Rising unemployment and the possibility of lower pay levels will further impact on house prices.
Some people will buy gold in a crisis, but most respected financial commentators feel that the metal is not the store of value it once was and is becoming more of a commodity. Commodities will fall in price, particularly base metals, as the production of goods that contain them decreases.
The price of antiques and works of art could slump dramatically as the contraction in the economy and the difficulty in obtaining credit would drag this market to a virtual standstill. Life assurance companies’ bonus payments will continue to fall, but policyholders will see a ‘real’ return when with-profits endowments mature.
How will deflation affect accountants? In a prolonged spell of deflation and depression many accountants will lose their jobs. Some of the accountancy jobs most at risk could be those dealing with hedge funds and at investment banks which speculate in the derivatives market. Accountants employed in the housing industry and financial-services sector will also be vulnerable.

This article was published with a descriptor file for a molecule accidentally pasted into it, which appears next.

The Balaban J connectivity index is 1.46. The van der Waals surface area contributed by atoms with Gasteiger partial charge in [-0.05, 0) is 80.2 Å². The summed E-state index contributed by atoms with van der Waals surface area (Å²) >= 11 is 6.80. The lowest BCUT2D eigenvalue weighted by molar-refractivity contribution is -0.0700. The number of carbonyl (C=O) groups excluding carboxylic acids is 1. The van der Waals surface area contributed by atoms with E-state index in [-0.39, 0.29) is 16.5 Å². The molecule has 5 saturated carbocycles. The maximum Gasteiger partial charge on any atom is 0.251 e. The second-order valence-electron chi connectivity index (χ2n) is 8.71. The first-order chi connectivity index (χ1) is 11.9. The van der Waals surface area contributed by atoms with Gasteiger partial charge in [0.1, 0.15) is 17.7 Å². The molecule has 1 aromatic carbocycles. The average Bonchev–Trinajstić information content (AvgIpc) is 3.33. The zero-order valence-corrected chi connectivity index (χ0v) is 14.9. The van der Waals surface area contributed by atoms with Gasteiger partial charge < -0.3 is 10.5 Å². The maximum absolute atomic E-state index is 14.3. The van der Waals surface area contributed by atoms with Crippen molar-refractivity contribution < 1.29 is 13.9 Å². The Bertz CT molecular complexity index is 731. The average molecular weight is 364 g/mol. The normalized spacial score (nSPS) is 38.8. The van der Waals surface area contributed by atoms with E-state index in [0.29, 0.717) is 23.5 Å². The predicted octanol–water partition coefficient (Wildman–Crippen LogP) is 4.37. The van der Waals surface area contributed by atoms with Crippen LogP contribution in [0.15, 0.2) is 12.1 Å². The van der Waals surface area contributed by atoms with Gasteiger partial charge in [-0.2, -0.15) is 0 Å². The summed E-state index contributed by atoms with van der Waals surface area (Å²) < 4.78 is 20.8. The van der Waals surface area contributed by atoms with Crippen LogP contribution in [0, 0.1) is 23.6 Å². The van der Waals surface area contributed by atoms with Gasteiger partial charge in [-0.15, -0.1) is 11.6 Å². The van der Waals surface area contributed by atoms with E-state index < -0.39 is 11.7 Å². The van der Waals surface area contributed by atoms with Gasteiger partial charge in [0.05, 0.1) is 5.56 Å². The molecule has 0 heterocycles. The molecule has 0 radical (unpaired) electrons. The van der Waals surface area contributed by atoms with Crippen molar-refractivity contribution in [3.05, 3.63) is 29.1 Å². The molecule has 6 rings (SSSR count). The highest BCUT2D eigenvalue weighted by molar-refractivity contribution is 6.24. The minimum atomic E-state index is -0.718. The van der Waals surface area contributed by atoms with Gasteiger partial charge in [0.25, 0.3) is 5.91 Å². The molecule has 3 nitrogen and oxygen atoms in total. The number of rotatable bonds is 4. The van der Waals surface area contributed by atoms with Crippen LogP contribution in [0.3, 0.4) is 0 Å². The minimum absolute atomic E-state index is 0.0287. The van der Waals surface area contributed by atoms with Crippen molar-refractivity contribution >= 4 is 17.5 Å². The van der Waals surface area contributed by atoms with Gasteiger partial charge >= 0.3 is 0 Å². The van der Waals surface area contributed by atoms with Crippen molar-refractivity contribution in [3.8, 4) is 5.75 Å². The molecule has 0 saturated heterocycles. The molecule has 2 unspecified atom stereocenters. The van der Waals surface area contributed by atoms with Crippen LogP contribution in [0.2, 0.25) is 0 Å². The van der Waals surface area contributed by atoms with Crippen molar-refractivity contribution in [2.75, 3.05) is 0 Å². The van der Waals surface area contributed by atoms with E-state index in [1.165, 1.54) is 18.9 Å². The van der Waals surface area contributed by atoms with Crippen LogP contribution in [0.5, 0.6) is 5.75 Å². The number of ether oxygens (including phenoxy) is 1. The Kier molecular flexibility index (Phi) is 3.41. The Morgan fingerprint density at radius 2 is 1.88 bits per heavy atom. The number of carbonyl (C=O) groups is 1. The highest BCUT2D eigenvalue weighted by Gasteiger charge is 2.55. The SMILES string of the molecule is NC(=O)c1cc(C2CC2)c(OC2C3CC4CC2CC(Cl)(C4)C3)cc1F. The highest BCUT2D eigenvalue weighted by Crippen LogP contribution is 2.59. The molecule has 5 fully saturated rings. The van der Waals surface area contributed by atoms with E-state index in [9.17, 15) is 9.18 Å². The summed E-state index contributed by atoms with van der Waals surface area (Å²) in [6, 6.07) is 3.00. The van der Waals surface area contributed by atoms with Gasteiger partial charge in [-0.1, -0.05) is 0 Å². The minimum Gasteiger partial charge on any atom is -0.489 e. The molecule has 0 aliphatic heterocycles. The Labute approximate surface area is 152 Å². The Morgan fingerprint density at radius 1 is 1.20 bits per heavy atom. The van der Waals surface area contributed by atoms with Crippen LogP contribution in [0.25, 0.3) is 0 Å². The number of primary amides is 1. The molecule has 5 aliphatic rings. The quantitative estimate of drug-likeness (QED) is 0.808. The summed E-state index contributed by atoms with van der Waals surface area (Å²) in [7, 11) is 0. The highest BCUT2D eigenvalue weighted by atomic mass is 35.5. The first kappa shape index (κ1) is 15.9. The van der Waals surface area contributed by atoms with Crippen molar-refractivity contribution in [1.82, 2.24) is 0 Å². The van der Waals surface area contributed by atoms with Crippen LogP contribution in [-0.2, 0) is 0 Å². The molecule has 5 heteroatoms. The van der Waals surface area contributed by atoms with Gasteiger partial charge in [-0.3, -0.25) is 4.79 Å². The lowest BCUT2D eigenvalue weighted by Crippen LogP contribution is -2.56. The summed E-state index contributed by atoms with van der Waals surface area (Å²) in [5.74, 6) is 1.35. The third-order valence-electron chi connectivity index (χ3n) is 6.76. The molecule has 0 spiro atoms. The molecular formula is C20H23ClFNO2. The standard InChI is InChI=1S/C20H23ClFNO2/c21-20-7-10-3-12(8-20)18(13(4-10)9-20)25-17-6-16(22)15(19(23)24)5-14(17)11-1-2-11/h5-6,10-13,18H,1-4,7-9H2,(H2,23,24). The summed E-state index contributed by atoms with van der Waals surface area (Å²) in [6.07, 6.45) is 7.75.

Employers will seek cost reductions, including rates of pay, and accountants already employed will not be immune from this trend either. Wage rises will be limited to merit and promotion awards.
Accountants seeking to borrow money, to start a business for example, will find it very hard in a deflationary era as banks and other financial institutions will only want to lend where there is adequate security.
Practices will come under severe financial pressure and some will fail or be forced to merge. Yet accountants engaged in insolvency work will prosper with the rise in receiverships and liquidations.